Definition of pinnacle in English:
- As we chugged along the vivid green Wuyang River towards Dragon King Gorge, thickly forested crags and pinnacles of rock rose high above.
- A solid mass of white water surged around great pinnacles of rock, over a hundred feet below me.
- The Pyramids of Zone may sound like a New Age cure - but these spindly pinnacles of soft rock, most of which have large boulders perched on top like small atomic explosions, are as Ice Age as they come.
- The structure reminded Manda of a creepy haunted mansion she'd often seen in movies, the grouped chimneys and pinnacles, the sloping roof, the parapets and the oriel and quatrefoil windows.
- Conical spires on top support pinnacles that enabled the towers to obtain the coveted height record.
- At times, the flourish over the city of towers and spires, domes, cupolas and pinnacles has an insubstantial visionary quality, seeming detached from the sturdy fabric beneath.
- Being rich, successful and at the pinnacle of your profession appears to be frowned upon if you are David Beckham.
- Thackeray said the BJP had touched the pinnacle of success under Vajpayee's leadership and lamented that some ambitious leaders in the party were eyeing his place.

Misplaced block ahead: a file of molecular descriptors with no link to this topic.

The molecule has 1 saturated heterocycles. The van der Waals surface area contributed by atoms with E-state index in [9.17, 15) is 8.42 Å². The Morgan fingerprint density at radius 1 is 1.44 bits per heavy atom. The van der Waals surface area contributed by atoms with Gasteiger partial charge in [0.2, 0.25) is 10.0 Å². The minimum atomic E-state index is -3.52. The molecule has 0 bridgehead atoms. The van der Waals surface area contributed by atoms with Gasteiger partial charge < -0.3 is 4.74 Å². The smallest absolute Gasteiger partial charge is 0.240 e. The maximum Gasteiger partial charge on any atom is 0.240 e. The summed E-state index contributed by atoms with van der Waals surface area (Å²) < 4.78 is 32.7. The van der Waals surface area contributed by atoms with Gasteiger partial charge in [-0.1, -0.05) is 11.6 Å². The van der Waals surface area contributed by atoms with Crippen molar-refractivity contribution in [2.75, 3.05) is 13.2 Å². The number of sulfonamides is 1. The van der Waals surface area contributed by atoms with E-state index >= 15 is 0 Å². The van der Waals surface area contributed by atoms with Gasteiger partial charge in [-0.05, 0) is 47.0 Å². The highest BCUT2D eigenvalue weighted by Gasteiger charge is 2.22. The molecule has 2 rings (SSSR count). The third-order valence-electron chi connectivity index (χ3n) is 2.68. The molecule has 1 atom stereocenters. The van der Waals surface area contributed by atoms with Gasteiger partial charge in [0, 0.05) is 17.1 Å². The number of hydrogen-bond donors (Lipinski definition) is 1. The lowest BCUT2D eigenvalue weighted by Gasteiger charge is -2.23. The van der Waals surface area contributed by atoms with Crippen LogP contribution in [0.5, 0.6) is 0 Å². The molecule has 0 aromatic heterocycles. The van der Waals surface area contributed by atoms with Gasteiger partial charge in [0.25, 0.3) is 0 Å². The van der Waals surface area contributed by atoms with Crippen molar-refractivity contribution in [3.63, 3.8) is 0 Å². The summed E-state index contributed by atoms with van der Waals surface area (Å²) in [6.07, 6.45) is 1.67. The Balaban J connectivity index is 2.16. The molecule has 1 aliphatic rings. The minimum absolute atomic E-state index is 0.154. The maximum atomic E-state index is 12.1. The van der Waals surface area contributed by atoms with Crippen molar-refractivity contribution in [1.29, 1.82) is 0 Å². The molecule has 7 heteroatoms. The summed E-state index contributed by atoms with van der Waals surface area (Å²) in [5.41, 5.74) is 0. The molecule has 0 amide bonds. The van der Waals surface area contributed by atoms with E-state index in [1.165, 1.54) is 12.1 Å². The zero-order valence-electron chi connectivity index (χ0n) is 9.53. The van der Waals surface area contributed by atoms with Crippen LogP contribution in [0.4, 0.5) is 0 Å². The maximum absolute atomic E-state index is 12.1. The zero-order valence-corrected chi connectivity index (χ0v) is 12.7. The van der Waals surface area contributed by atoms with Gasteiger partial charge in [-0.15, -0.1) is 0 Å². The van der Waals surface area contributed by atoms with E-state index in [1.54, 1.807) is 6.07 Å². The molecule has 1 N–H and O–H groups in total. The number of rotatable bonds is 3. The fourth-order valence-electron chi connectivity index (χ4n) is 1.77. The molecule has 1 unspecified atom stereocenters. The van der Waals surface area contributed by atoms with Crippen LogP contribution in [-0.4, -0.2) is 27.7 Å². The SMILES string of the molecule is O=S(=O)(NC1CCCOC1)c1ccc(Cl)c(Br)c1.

- After working in the hospitality industry for 21 years, Gao has proved herself to be a person who reaches the pinnacle of success in whatever field she involves herself.
verb[with object] literary Back to top
- Anybody who knows Jake's career knows that he pinnacled the liberal-media ladder a decade ago and then bounded to the top of a tower crane that's beyond politics.
- pinnacled adjective
- Example sentences
- With the help of computerized technology, it is slowly being restored to its former domed and pinnacled baroque shape.
- A good orientation point is the pinnacled Scott Monument, dedicated to Scottish novelist and poet Sir Walter Scott, set in Princes Street Gardens.
- Behind the stronghold, majestic pinnacled houses are guarded by a many-towered city-wall.
Middle English: from Old French, from late Latin pinnaculum, diminutive of pinna 'wing, point'.
panache from mid 16th century:
Soldiers in the 16th century would often wear a tuft or plume of feathers in their helmets. This tuft or plume was the original panache, a word that goes back to Latin pinnaculum ‘little feather’ from pinna ‘feather, wing, pointed peak’. Men trying to give an impression of elegance or swagger would imitate the fashion, whose stylish associations gave rise to the modern sense, ‘flamboyant confidence’, in the late 19th century. Pinnaculum is also the source of pinnacle (Middle English), and pinna of a bird's pinion (Late Middle English), and of pen and pin.
Words that rhyme with pinnacleclinical, cynical, dominical, finical, Jacobinical, rabbinical
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